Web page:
Legion of Super-Heroes #11 review

When DC’s New 52 initiative began, only three franchises escaped the big reboot – Batman, Green Lantern and the Legion of Super-Heroes. With other DC Universe books we have little idea of who the characters are, how many of their old stories ‘happened’. Not so with Batman, GL and the Legion. And of the three, it’s the Legion who keep the most history – Batman has had a 15-year career scrunched into a third of that time. Missing DCU players mean that entire epic storylines can’t have happened for Hal Jordan and co as we saw them play out.

But the Legion? Divorced from the rest of the line of DC superstars by 1000 years, they get to keep the vast majority of storylines and relationships. Odd details have changed – Duo Damsel has become Duplicate Damsel, for example, and Brainiac 5’s force shield belt is now an heirloom rather than his own invention – but these are very much the exception to the rule. After several reboots, the original Legion is back, and moving into the future with its history mostly intact.

And this month sees writer Paul Levitz, on his third tour of duty with the team, show yet again just how much a book’s continuity can enrich proceedings. In fact, I’d say this issue contains the best scene yet in his latest stint. The players are founder Cosmic Boy and veteran teammate – and current leader – Mon-El. The former is frustrated that the latter has failed to organise a rescue of Dream Girl and Brainy from the clutches of the Dominators. And here’s what transpires (click on image to enlarge).

It’s an understated moment of drama between two old friends, centred on their conflict between loyalty to their loved ones and fidelity to the bigger picture. Plus, we have the revelation that Mon-El was in on Star Boy’s assembling of the team to extract Dream Girl and Brainy. Penciller Andres Guinaldo takes Levitz’s subtly powerful script and adds the acting, the visuals that sell it to maximum effect. It’s a terrific palate cleanser after the forced, character-wrecking melodrama of this week’s Justice League. I love it.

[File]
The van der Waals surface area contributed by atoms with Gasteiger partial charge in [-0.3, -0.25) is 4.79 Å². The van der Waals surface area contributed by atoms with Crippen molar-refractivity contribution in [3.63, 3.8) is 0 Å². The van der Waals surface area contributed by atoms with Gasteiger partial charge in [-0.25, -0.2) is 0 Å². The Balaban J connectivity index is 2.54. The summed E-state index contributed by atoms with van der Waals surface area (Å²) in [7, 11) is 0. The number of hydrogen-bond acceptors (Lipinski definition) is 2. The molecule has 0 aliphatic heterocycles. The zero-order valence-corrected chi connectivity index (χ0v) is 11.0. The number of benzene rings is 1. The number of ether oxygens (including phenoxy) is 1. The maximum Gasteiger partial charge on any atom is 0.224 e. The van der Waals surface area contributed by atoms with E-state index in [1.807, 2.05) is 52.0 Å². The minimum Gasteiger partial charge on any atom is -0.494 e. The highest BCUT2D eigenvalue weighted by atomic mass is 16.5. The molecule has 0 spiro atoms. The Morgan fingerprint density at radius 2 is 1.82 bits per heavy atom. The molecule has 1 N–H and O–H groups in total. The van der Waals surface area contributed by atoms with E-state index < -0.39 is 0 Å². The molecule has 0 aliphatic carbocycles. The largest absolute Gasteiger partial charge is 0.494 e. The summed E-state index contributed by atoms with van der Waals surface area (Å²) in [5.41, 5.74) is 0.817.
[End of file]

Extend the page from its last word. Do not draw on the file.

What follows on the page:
The rest of the issue is a rollicking good read too, as we follow that rescue team to the Dominator Homeworld and see that even a ragtag group consisting of, in Cos’ words, ‘two reservists, a Legionnaire on medical leave, a youngster recovering from a mindwipe … and two prospective members’, can whup Dominator arse. Their secret? Teamwork and team spirit, of course, something their 21st-century supposed inspirations sorely lack for.

It doesn’t all go smoothly, though, as Brainy decides he can’t leave without getting his force field belt back from his captors, and Star Boy’s rescue squad hangs around to provide back-up. Worse still, a betrayal from within their ranks leaves things looking very dodgy indeed.

Levitz’ script is just great; dramatic throughout, with the funny lines arising from well-worked characters reacting to their circumstances and one another. There’s some especially good work done here with Brainy 5, as we see how he feels about his bred-for-super-genius status, and find he has some new tricks up his purple sleeve. And prospective Legionnaires Otaki and Mwindaji make a fine impression.

The pacing is spot-on too, with every scene getting enough room to make its mark, then ending before the impact is diluted. And that betrayal? Heartbreaking, if we’re to take it at face value.

Including the scene above, Guinaldo pencils just six pages, with Dan Green inking. Their work here looks a little looser than last time, with a refreshing vibe of Keith Giffen’s late Baxter style in the Mon-El/Cosmic Boy confrontation. And they gain extra points for giving new character Otaki, an empath, a lovely old-fashioned Letratone-style dot head-cloud. Blimey, it’s hard to find the proper phrasing. This!

The rest of the book is pencilled and inked by the ever-excellent Francis Portela, who never fails to make the Legionaires look proud and heroic – well, except when one is betraying another (which, let’s face it, is itself a proud Legion tradition). Of all the characters Portela draws here, my favourite is Duplicate Damsel who, on this form, will have me voting for her in the next Legion elections (click on image to enlarge).

The woman has style and guts to spare, and Portela shows it in her eyes, and the way she fights and moves.

Those vibrant colours are the work of Javier Mena and Santiago Arcas. They’re the opposite of drab, perfect for the wildness of 31st-century space.

Steve Lightle has put a lot of work into this cover, and I’m glad he did – it’s the classic superhero scene, with characters in dire straits surrounded by grinning heads of eeeeevil. And very nicely coloured by Guy Major.